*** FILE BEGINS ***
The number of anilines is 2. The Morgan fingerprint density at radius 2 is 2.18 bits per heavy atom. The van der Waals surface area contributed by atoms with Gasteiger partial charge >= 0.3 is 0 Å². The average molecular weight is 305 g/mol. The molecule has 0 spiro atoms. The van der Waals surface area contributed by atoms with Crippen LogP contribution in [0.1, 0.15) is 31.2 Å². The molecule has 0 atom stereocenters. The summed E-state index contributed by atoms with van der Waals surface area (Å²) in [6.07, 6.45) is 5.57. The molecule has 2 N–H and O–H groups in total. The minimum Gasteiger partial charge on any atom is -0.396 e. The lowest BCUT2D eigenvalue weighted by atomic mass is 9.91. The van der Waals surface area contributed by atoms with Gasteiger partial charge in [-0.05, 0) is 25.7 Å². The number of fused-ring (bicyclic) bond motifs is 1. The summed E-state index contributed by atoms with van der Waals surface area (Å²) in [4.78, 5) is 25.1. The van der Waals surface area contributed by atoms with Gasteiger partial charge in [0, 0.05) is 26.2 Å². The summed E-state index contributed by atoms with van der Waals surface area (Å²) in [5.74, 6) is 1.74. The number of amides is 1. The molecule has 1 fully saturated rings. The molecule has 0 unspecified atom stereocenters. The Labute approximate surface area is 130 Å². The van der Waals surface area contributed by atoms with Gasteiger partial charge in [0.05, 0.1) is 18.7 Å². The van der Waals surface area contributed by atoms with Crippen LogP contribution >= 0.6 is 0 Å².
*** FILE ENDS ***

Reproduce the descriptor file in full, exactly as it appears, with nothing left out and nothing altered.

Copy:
The number of anilines is 2. The Morgan fingerprint density at radius 2 is 2.18 bits per heavy atom. The van der Waals surface area contributed by atoms with Gasteiger partial charge >= 0.3 is 0 Å². The average molecular weight is 305 g/mol. The molecule has 0 spiro atoms. The van der Waals surface area contributed by atoms with Crippen LogP contribution in [0.1, 0.15) is 31.2 Å². The molecule has 0 atom stereocenters. The summed E-state index contributed by atoms with van der Waals surface area (Å²) in [6.07, 6.45) is 5.57. The molecule has 2 N–H and O–H groups in total. The minimum Gasteiger partial charge on any atom is -0.396 e. The lowest BCUT2D eigenvalue weighted by atomic mass is 9.91. The van der Waals surface area contributed by atoms with Gasteiger partial charge in [-0.05, 0) is 25.7 Å². The number of fused-ring (bicyclic) bond motifs is 1. The summed E-state index contributed by atoms with van der Waals surface area (Å²) in [4.78, 5) is 25.1. The van der Waals surface area contributed by atoms with Gasteiger partial charge in [0, 0.05) is 26.2 Å². The summed E-state index contributed by atoms with van der Waals surface area (Å²) in [5.74, 6) is 1.74. The number of amides is 1. The molecule has 1 fully saturated rings. The molecule has 0 unspecified atom stereocenters. The Labute approximate surface area is 130 Å². The van der Waals surface area contributed by atoms with Gasteiger partial charge in [0.05, 0.1) is 18.7 Å². The van der Waals surface area contributed by atoms with Crippen LogP contribution >= 0.6 is 0 Å².